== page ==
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United States Department of Agriculture

Agricultural Research Service


Location: Children's Nutrition Research Center

Title: SIRTI deficiency in mice impairs energy balance by disrupting hypothalamic melanocortin signaling)

item Shi, Xuemei
item Wang, Yi
item Li, Xiaojie
item Li, Defa
item Burrin, Douglas
item Chan, Lawrence
item Guan, Xinfu

Submitted to: Federation of American Societies for Experimental Biology Conference
Publication Type: Abstract Only
Publication Acceptance Date: 1/25/2011
Publication Date: 4/1/2011
Citation: Shi, X., Wang, Y., Li, X., Li, D., Burrin, D., Chan, L., Guan, X. 2011. SIRTI deficiency in mice impairs energy balance by disrupting hypothalamic melanocortin signaling [abstract]. Federation of American Societies for Experimental Biology Conference. 25:351.1.

Interpretive Summary:

Technical Abstract: The NAD+-dependent deacetylase SIRT1 is induced to adjust energy metabolism in response to caloric restriction and probably mediates mammalian longevity. Due to extremely high rates of SIRT1-null neonatal mice, the physiological significance of SIRT1 has not been fully defined in whole-body energy homeostasis. Our objective was to critically test if SIRT1 deficiency impairs energy balance partially attributed to disorderly central melanocortin signaling. First, we showed that SIRT1-null mice had relatively higher food intake, augmented whole-body energy expenditure, enhanced locomotor activity, and retarded body size of the same body composition. Then, we demonstrated that the melanocortin system in the SIRT1-null mice was disrupted at the hypothalamic level. In the hypothalamus, SIRT1 protein expressed in both AgRP- and POMC-neurons and linked with AMPK-mTOR signaling. Moreover, SIRT1 protein increased at the fast status and interacted directly with FOXO1 and PGC-1 alpha in the hypothalamus. Furthermore, the relative expression of Agrp to Pomc in the SIRT1-deficient hypothalamus did not respond to energy availability. Finally, we demonstrated that SIRT1 deficiency impaired leptin-mediated AMPK and STAT3 signaling in the hypothalamus. We conclude that SIRT1 as an energy sensor positively regulates energy balance partially through hypothalamic control of whole-body energy metabolism.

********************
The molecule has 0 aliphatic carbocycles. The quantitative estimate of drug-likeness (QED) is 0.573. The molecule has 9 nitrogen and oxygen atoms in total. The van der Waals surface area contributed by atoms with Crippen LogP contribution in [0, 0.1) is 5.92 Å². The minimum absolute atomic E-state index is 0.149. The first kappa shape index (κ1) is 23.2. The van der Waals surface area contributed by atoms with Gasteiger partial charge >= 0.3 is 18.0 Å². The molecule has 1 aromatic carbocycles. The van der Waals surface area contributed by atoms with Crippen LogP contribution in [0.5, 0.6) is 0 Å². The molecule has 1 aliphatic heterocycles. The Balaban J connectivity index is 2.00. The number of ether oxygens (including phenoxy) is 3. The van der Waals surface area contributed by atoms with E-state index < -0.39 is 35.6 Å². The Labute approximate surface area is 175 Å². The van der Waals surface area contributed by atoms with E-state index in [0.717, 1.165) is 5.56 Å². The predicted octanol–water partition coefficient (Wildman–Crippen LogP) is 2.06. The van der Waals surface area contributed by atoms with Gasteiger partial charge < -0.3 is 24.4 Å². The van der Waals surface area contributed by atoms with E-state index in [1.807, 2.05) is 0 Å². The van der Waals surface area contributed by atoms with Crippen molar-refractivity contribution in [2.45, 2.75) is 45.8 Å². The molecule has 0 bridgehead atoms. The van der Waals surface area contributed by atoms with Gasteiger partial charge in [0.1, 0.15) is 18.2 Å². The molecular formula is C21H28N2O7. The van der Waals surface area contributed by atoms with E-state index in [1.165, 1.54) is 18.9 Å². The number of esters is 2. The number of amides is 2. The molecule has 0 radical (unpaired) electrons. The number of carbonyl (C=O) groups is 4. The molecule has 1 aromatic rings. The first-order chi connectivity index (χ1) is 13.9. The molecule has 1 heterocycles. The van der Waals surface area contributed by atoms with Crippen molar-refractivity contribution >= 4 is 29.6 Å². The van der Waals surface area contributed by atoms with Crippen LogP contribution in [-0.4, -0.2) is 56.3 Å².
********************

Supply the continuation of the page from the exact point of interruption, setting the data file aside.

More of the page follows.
Last Modified: 05/28/2017
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